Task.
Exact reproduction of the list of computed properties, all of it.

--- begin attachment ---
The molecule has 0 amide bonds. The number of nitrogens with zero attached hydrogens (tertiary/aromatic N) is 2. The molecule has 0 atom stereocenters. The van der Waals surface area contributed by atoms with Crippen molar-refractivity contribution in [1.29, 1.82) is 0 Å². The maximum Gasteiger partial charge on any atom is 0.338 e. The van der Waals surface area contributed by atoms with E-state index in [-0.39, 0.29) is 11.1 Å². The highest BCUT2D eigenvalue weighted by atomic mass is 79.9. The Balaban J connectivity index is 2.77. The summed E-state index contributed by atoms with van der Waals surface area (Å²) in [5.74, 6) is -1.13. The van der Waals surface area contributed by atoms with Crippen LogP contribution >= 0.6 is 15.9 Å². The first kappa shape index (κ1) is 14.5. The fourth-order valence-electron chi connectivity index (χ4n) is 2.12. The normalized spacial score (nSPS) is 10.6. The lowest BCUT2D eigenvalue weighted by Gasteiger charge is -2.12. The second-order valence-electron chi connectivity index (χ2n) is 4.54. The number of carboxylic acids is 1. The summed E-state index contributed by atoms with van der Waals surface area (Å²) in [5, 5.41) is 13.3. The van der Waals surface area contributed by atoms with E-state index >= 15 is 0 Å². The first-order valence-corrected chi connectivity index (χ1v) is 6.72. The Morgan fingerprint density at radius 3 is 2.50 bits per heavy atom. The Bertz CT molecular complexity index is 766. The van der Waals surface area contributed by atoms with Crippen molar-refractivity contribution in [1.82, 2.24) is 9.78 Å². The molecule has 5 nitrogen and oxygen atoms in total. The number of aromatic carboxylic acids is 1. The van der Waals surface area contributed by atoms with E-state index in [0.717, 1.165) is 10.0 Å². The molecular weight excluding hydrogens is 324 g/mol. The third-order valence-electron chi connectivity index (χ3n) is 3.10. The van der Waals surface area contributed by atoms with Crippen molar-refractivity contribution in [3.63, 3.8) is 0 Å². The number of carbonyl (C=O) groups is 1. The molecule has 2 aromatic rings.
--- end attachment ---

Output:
The molecule has 0 amide bonds. The number of nitrogens with zero attached hydrogens (tertiary/aromatic N) is 2. The molecule has 0 atom stereocenters. The van der Waals surface area contributed by atoms with Crippen molar-refractivity contribution in [1.29, 1.82) is 0 Å². The maximum Gasteiger partial charge on any atom is 0.338 e. The van der Waals surface area contributed by atoms with E-state index in [-0.39, 0.29) is 11.1 Å². The highest BCUT2D eigenvalue weighted by atomic mass is 79.9. The Balaban J connectivity index is 2.77. The summed E-state index contributed by atoms with van der Waals surface area (Å²) in [5.74, 6) is -1.13. The van der Waals surface area contributed by atoms with Crippen LogP contribution >= 0.6 is 15.9 Å². The first kappa shape index (κ1) is 14.5. The fourth-order valence-electron chi connectivity index (χ4n) is 2.12. The normalized spacial score (nSPS) is 10.6. The lowest BCUT2D eigenvalue weighted by Gasteiger charge is -2.12. The second-order valence-electron chi connectivity index (χ2n) is 4.54. The number of carboxylic acids is 1. The summed E-state index contributed by atoms with van der Waals surface area (Å²) in [5, 5.41) is 13.3. The van der Waals surface area contributed by atoms with E-state index >= 15 is 0 Å². The first-order valence-corrected chi connectivity index (χ1v) is 6.72. The Morgan fingerprint density at radius 3 is 2.50 bits per heavy atom. The Bertz CT molecular complexity index is 766. The van der Waals surface area contributed by atoms with Crippen molar-refractivity contribution in [1.82, 2.24) is 9.78 Å². The molecule has 5 nitrogen and oxygen atoms in total. The number of aromatic carboxylic acids is 1. The van der Waals surface area contributed by atoms with E-state index in [0.717, 1.165) is 10.0 Å². The molecular weight excluding hydrogens is 324 g/mol. The third-order valence-electron chi connectivity index (χ3n) is 3.10. The van der Waals surface area contributed by atoms with Crippen molar-refractivity contribution in [3.63, 3.8) is 0 Å². The number of carbonyl (C=O) groups is 1. The molecule has 2 aromatic rings.